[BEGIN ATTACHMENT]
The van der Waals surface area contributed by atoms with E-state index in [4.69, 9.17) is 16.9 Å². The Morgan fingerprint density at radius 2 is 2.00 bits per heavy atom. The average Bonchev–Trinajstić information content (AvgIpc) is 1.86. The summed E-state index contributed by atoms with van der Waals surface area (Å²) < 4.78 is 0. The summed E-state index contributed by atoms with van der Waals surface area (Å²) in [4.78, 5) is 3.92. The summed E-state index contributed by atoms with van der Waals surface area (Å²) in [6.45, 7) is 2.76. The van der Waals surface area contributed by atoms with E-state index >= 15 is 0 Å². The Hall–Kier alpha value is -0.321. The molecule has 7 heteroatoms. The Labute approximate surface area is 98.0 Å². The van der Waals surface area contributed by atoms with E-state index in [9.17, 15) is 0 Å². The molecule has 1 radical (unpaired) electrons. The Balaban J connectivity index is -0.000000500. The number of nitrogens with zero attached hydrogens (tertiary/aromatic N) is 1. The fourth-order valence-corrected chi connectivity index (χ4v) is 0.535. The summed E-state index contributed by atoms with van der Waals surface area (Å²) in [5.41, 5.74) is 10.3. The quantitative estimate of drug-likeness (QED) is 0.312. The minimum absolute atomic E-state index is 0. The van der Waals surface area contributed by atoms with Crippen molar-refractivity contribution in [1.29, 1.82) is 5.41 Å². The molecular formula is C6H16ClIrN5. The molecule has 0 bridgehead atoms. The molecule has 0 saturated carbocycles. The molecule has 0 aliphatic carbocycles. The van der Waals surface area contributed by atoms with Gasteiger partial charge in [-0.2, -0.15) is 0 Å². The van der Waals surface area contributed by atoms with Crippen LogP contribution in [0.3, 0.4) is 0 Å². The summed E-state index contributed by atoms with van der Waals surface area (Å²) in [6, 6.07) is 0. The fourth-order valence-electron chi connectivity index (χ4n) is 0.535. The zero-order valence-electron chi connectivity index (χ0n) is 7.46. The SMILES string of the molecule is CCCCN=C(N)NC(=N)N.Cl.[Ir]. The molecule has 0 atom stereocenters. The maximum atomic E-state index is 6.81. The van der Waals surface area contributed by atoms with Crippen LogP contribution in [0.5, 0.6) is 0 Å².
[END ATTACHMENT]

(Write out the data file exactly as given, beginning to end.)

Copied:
The van der Waals surface area contributed by atoms with E-state index in [4.69, 9.17) is 16.9 Å². The Morgan fingerprint density at radius 2 is 2.00 bits per heavy atom. The average Bonchev–Trinajstić information content (AvgIpc) is 1.86. The summed E-state index contributed by atoms with van der Waals surface area (Å²) < 4.78 is 0. The summed E-state index contributed by atoms with van der Waals surface area (Å²) in [4.78, 5) is 3.92. The summed E-state index contributed by atoms with van der Waals surface area (Å²) in [6.45, 7) is 2.76. The van der Waals surface area contributed by atoms with E-state index >= 15 is 0 Å². The Hall–Kier alpha value is -0.321. The molecule has 7 heteroatoms. The Labute approximate surface area is 98.0 Å². The van der Waals surface area contributed by atoms with E-state index in [9.17, 15) is 0 Å². The molecule has 1 radical (unpaired) electrons. The Balaban J connectivity index is -0.000000500. The number of nitrogens with zero attached hydrogens (tertiary/aromatic N) is 1. The fourth-order valence-corrected chi connectivity index (χ4v) is 0.535. The summed E-state index contributed by atoms with van der Waals surface area (Å²) in [5.41, 5.74) is 10.3. The quantitative estimate of drug-likeness (QED) is 0.312. The minimum absolute atomic E-state index is 0. The van der Waals surface area contributed by atoms with Crippen molar-refractivity contribution in [1.29, 1.82) is 5.41 Å². The molecular formula is C6H16ClIrN5. The molecule has 0 bridgehead atoms. The molecule has 0 saturated carbocycles. The molecule has 0 aliphatic carbocycles. The van der Waals surface area contributed by atoms with Gasteiger partial charge in [-0.2, -0.15) is 0 Å². The van der Waals surface area contributed by atoms with Crippen LogP contribution in [0.3, 0.4) is 0 Å². The summed E-state index contributed by atoms with van der Waals surface area (Å²) in [6, 6.07) is 0. The fourth-order valence-electron chi connectivity index (χ4n) is 0.535. The zero-order valence-electron chi connectivity index (χ0n) is 7.46. The SMILES string of the molecule is CCCCN=C(N)NC(=N)N.Cl.[Ir]. The molecule has 0 atom stereocenters. The maximum atomic E-state index is 6.81. The van der Waals surface area contributed by atoms with Crippen LogP contribution in [0.5, 0.6) is 0 Å².